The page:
Wednesday, October 17, 2012
Salmon Fishing in the Yemen
Comedy, Drama, Romance, 107 minutes
Directed by Lasse Hallström
Starring Ewan McGregor, Emily Blunt, Kristin Scott Thomas and Amr Waked
Some movies are written off because of their titles and it takes a while for them to gain an audience. Few people knew what The Shawshank Redemption was before it was released on VHS. Another confusing title is The World's Fastest Indian. Is it about an athlete of some kind? While other movies, such as Freedom Writers and The Reader, simply sound boring. Salmon Fishing in the Yemen is in danger of being dismissed due to its title, but that would be a mistake.
Dr. Alfred Jones (McGregor) is a fisheries expert, and he seems like a boring man. His existence is dull and safe. His relationship with his wife is one of mutual tolerance, and they do not share the same passions. He only drinks alcohol on the weekend, and only after 7pm. Nobody takes him seriously at work either, so he has little to look forward to.
Sheikh Muhammed (Waked) is a keen fisherman, but that's not an easy hobby to satisfy when you are surrounded by sand. He recruits a team to investigate the possibility of building a river in the desert, and populating it with salmon, so that he can pursue his passion for fishing. Harriet Chetwode-Talbot (Blunt) is given the task of recruiting Jones and anyone or anything else that might be needed to complete the project. She's in a new relationship and loves a soldier, but that is put on hold when he is called up for duty.
The movie is heavily influenced by romance. Harriet is in a hopeful new relationship, Jones is in a tired marriage, and could there even be the possibility of romance between the two with them working so closely together? The other main element is humor. The largely British cast influences the tone, and the humor is more subtle and understated than in typical North American comedies. I found myself smiling often, rather than laughing out loud. Most of the laughs come at the expense of Jones, who is set in his routines and is a quirky individual.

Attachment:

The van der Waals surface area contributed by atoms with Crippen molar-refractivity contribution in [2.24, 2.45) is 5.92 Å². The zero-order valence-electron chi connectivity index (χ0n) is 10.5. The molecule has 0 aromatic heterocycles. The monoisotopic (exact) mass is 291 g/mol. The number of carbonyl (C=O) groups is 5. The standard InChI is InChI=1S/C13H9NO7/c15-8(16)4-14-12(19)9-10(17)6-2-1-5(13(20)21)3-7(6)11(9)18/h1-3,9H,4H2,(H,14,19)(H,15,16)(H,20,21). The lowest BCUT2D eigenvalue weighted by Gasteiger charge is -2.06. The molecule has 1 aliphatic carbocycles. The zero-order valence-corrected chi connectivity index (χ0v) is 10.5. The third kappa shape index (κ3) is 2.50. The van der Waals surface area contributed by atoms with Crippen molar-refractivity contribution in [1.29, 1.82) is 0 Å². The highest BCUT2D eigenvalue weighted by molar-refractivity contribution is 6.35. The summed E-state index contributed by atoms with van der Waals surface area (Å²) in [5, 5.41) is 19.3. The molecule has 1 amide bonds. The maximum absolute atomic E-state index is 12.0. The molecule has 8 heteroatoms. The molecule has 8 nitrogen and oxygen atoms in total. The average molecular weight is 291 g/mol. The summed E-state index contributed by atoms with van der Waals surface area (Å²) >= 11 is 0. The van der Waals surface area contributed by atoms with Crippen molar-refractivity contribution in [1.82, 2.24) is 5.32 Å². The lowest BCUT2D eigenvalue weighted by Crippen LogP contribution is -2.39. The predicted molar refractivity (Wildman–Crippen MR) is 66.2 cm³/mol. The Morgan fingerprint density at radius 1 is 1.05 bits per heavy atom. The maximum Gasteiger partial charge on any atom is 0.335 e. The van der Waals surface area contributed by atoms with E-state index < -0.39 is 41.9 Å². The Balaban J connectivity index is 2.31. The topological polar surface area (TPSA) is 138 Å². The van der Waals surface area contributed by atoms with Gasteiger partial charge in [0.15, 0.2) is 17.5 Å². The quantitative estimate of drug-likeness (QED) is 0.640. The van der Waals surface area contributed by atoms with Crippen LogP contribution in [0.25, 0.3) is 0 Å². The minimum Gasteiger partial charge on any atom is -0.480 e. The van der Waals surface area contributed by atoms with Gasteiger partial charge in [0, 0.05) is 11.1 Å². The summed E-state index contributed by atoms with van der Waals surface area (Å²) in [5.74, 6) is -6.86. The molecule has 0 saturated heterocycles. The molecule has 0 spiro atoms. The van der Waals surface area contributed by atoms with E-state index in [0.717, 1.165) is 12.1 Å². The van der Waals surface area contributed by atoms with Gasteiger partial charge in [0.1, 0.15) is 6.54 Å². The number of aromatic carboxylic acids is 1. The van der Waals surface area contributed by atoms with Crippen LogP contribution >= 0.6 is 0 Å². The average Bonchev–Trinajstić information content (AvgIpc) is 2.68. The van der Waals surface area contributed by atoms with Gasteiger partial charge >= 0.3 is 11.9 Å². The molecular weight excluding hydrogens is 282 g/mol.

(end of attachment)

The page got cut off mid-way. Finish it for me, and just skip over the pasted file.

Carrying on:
Jones doesn't treat the project seriously because it sounds so ludicrous, but his outlook changes when he meets Sheikh Muhammed, who is one of the most likable characters in the movie.
Blunt is not a typical beauty, but she's a good actress. I was impressed with her performances in Sunshine Cleaning and The Adjustment Bureau, and she's just as effective in this movie. She has a certain warmth and vulnerability that works well for a romantic lead. McGregor most recently caught my attention in The Ghost Writer, and he plays Jones perfectly.
However, the movie is more than a romantic comedy. The two leads are required to pull off several emotional scenes, especially in the final act.
One character who elicits laughs in every scene in which she appears is Patricia Maxwell (Thomas), who plays the British Prime Minister's aide. She's the main villain in the story and is always out to manipulate the situation in order to gain votes and positive mentions in the newspapers.
I'm not entirely sure who the movie is aimed at, but it worked for me. It won't change your life with a dramatic message that you've never seen before, but it's an enjoyable place to visit for a while.
The Blu-ray presentation is strong and the desert scenes look particularly impressive. Special features are sparse and total just over 16 minutes.
Overall score 3.75/5
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